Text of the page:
But there are serious doubts and question marks over the veracity of the FIR filed by Yogesh Raj. First, why were Yogesh Raj and his companions walking in fields distant from their homes at 9 o’clock in the morning? How did they ‘happen’ upon miscreants slaughtering cows at this far-off location? If these young men from Hindutva groups had actually seen the miscreants slaughtering cows, how is it that the carcasses discovered at the crime scene were over 48 hours old at the time of discovery?

Why were these cow carcasses then put on display when the police arrived?

Most importantly, how is it that Yogesh Raj’s FIR mentions the names of Muslims from the village who were either minors or children, or were out of town attending a religious gathering, or quite simply did not even live in the region any longer?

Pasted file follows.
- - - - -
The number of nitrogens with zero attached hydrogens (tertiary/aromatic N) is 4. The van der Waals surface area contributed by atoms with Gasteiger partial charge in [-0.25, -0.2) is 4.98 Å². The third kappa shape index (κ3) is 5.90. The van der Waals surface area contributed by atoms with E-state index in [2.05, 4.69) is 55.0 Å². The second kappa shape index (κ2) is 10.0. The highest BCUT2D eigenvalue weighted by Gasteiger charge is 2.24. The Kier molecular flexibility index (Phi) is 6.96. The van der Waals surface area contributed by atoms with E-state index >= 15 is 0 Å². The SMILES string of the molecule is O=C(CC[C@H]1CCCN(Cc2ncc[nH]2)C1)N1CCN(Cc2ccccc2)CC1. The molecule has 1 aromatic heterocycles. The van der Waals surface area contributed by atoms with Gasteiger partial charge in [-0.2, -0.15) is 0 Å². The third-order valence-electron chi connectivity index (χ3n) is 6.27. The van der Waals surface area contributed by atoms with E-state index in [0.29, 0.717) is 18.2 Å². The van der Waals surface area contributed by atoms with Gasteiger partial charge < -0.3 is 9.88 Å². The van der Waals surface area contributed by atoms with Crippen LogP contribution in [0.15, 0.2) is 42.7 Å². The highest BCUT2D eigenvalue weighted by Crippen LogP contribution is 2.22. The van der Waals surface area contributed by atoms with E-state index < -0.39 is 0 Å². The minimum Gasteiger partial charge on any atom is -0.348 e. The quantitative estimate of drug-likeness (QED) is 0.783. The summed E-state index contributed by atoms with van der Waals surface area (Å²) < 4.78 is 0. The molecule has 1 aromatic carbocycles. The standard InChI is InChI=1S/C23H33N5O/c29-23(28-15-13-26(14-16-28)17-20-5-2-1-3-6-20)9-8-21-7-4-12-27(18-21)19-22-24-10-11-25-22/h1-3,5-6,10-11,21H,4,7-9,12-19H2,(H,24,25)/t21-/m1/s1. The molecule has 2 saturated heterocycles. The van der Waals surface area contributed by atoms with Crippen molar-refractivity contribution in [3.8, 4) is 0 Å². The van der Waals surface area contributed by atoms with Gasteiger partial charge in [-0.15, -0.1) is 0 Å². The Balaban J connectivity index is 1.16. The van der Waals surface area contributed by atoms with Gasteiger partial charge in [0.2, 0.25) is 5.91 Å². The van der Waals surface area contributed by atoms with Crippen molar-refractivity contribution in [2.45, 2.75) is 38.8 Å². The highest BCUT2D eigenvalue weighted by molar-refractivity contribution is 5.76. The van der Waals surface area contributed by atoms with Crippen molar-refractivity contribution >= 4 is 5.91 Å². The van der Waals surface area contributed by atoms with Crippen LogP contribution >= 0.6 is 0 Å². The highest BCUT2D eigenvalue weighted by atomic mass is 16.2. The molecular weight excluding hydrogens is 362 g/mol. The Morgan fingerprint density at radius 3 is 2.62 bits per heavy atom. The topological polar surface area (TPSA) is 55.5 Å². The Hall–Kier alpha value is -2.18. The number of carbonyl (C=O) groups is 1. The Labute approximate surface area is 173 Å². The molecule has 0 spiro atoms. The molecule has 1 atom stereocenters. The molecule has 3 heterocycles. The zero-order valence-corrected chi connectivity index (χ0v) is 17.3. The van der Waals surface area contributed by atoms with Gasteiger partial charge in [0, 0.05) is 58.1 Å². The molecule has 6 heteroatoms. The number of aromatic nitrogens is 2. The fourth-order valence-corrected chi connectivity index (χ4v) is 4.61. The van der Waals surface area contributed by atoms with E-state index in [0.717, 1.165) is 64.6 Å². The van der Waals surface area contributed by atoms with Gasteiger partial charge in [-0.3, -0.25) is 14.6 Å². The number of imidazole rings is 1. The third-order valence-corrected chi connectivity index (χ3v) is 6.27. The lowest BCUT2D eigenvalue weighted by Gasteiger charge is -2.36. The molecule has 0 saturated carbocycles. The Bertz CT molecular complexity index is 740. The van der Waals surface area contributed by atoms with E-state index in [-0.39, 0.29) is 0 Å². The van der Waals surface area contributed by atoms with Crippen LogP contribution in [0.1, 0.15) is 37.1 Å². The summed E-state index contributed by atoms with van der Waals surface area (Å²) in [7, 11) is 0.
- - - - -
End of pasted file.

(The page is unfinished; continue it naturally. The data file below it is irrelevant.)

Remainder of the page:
In other words, how and why was a completely fabricated FIR lodged with the local police?

Timeline of a conspiracy

Most of the Muslim men in the villages of Bulandshahr district had not been at home as they had gone to the neighbouring district for the religious Ijtema procession.

Local activists told me that there was a deep design to the time the cow carcasses were discovered: they were ‘found’ in a distant field at precisely the time when there were no Muslim men in the village. This meant – very conveniently for purposes of Hindutva mobilisation – that these Muslim men were not present to defend themselves or their families when a large and violent mob of Hindus appeared in the village.

My sources in Naya Bans village in Bulandshahr also told me that Yogesh Raj had held a large meeting the evening before the carcasses were ‘discovered’, suggesting that the ‘spontaneous’ and armed mob that would assemble outside the Chingravathi police station the next morning, when Yogesh Raj blamed the local Muslim community for slaughtering the cows, had been organised.